Child passenger safety is at the core of Wheel Well’s mission, therefore we especially look forward to this year’s Child Passenger Safety Week from 17-23 September 2023.

Child Passenger Safety Week was a campaign that began in the United States. It has since been adopted globally by other countries since its start seven years ago. The campaign emphasises correct car seat usage for children throughout their development. It also aligns with Wheel Well’s “Car Seats for Kids” campaigns, sharing the same goals.

Besides creating awareness throughout the week of the campaign, Seat Check Saturday forms part of the campaign. This dedicates a specific day to encourage parents to check that they are using the correct seat for their child’s developmental stage. It also helps parents ensure that they are using their car seat as intended, as well as making sure it is correctly installed. 

Car seats and other child vehicle restraints are effective in preventing serious injuries or death to young passengers on our roads. Despite this, the NHTSA, the organisation responsible for starting Child Passenger Safety Week, found that in the US, 46% of car seats are used incorrectly. 

In South Africa, this number is higher in the absence of widespread awareness and legislation to enforce effective road safety. Families in developing countries are also more likely to find financial barriers to ensuring that their children are safely restrained in a vehicle.

A 2020 South African study found that only 7.8% of children in their survey were correctly restrained. 

We have released several articles in the past providing practical advice for parents regarding how they can keep their children safe in a vehicle. This month, we would like to take a different approach to this. Road and vehicle safety is always the responsibility of the parent or guardian, however engaging with your children regarding road safety can help plant the seed of awareness in your little one’s mind. We would like to look at ways you can engage them on the topic of road safety.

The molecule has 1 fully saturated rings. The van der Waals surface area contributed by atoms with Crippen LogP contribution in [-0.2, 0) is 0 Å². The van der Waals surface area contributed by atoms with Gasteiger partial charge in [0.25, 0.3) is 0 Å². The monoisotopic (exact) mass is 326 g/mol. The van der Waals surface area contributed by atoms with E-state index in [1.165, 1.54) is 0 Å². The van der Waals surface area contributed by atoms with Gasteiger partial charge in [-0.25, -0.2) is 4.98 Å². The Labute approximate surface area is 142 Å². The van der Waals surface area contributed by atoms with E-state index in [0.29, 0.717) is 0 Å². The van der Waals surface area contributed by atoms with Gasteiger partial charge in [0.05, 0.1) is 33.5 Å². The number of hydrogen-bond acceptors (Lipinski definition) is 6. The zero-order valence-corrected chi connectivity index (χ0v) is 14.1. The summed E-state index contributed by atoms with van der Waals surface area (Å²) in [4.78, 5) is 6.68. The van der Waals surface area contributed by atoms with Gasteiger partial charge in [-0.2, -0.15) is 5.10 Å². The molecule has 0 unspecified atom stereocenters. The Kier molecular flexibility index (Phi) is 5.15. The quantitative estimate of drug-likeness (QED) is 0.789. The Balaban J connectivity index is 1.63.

Often we underestimate a child’s capacity for reason. With the right approach, children are capable of understanding more than we give them credit for. If you have a fussy child, perhaps strong-willed and vocal in their likes and dislikes, they might not take to their car seat as enthusiastically as others. But a restrained child is not just safer for them, but for everyone. A rambunctious child on the loose is a huge distraction and stress for the driver. Thus they must become acclimated to using a car seat. 

If your child fights against their car seat, help them understand the importance of it through play. Even a young child on some level understands that getting hurt is not nice. If you’re unable to reason with them directly, using their favourite doll or teddy might be more effective in getting your point across. Appeal to their sense of caring.

You could approach it like this: 

● Let them roleplay as the “parent” to their Teddy and show them how to put Teddy in the car seat so that it will be safe. 

● Show them how the car seat will keep Teddy safe if you have to brake suddenly or if the car is jolted, such as in a crash. 

Ask them to feel the straps and see if they are too loose or too tight. If they are too tight, Teddy might be uncomfortable. If they are too loose, show how Teddy would slip right out. 

The latter can also be explained concerning seat belts. Show why mom and dad, or older siblings, can safely use a seat belt. Explain how they are too small for a seat belt, thus explaining why they need to use a car seat.